Friday, June 12, 2009

Frugal Fridays: Prepared Beans

When I think of being "Frugal" beans come to mind. Legumes like pinto beans, kidney beans, black beans, navy beans, white beans, etc, help cut our grocery costs tremendously. The trick to is preparing them ahead of time. And to save more time, prepare LOTS ahead of time. Bulk prepare your beans.

The cost of prepared beans in a can is still much cheaper than say chicken or beef to enhance your family's meals. The cost of dried beans compared to beans in a can is far FAR cheaper. Like I said though, the trick is to remember preparing them ahead of time.

If you have room in your freezer, I recommend preparing unflavored beans and freezing them.

How we do it using a crockpot:

1. Place a pound or two of dried beans in a crockpot (black beans are my favorite) and sort out the broken pieces and non-bean items. Because beans are an agricultural product, occasionally I have found a tiny little rock in them while sorting.

You can save these little half-beans and rocks to make toilet paper tube maracas for your preschoolers.

2. Rinse the beans and drain.

3. Add water to about twice the height of the beans.

4. Soak beans several hours or overnight. Eight hours is more than sufficient.

5. Drain the bean water in the morning. Add fresh, clear water to about two inches above the beans.

6. Turn the crockpot on low about 6-8 hours, or until tender. Do NOT add salt. It will prevent your beans from softening and cooking. Occasionally I will add a little bit of bacon grease for a less beany smell while it's cooking.

Now that you have cooked beans, turn off the crockpot and let cool. Sometimes I use some of the beans immediately, but this tutorial is about how to store them in bulk ahead of time.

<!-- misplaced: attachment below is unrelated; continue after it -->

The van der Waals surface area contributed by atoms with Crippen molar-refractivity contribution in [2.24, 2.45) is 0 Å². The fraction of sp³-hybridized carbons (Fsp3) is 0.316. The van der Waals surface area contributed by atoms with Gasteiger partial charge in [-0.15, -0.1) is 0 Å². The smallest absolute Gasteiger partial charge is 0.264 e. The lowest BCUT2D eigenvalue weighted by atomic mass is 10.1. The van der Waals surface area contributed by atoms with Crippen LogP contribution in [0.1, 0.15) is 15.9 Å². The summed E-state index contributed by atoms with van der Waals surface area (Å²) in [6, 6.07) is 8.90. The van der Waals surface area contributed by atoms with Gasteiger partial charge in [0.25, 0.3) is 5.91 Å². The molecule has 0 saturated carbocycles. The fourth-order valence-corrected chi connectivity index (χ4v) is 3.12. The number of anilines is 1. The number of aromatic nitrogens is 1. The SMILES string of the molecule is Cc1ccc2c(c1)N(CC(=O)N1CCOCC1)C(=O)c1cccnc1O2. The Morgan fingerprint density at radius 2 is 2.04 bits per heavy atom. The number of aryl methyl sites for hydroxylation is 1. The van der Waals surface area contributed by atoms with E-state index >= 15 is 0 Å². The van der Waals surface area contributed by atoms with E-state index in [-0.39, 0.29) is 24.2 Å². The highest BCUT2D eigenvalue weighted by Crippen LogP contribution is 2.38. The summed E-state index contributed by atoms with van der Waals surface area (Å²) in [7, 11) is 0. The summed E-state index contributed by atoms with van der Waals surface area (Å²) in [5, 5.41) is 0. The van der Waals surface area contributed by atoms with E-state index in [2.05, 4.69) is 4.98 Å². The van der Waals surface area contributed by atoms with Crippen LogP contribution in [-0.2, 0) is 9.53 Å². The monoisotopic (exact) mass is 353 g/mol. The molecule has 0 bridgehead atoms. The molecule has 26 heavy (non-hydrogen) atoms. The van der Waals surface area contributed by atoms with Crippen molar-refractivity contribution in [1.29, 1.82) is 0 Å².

Some recipes call for beans drained; some call for beans with their liquids. I save the liquid just in case.

Freezing your beans:

1. Using quart-size Ziploc freezer containers (4 cups), I spoon in beans up to the 3 cup line.

2. Spoon in some bean liquid up to 1/2-inch from the top of the container.

3. Put lid on top and place in freezer. Label it before you put in freezer so you know it's just beans and not soup.

Do NOT freeze in glass jars. They will break.

Using your beans:

1. Thaw in fridge overnight or on the counter in the afternoon. Or you can dump the beans in a glass dish and nuke them in the microwave.

2. Some food suggestions: use in chilis, soups, salads, tacos, taco salad, dips, burritos, or our family's laziest favorite dinner ever, Fast Beans.

Fast Beans How-to:

1. Mix precooked beans and their liquid, cooked brown rice, grated cheddar cheese.

2. Add these ratios to your taste preference.

3. Mix up and eat. My kids BEG for fast beans. They have no idea how cheap this dinner is or how nutritious. I see no need to discuss that with them.


The Langes said...

How ironic that you did a post about this today...I am making beans for dinner tonight :) We like to do beans and rice or cornbread as a cheap and easy meal every few weeks...

JoMamma said...

You make it sound so easy. Maybe I could do something like that.

Laurie/Mom/Grandma said...

Lentils are another amazing legume - all the wonderful properties as in other beans, but FAST to cook. Check out this article:

Laurie/Mom/Grandma said...

Sorry, that link didn't work. Let's try again.

Laurie/Mom/Grandma said...

Obviously, I'm having trouble here. Go to, choose "search" and enter "Fifield Lentils" You'll get the article.

tina said...

You are amazingly frugal and quite inspiring. Thanks for sharing!

Haddorkus said...

I always get my beans in a can. I am afraid of the dried beans, but that sounds totally doable even for me. I will have to go and get some. You would think that I would at least know this stuff, especially since we store it. If we ever need our storage, I fear for my children. Thanks.


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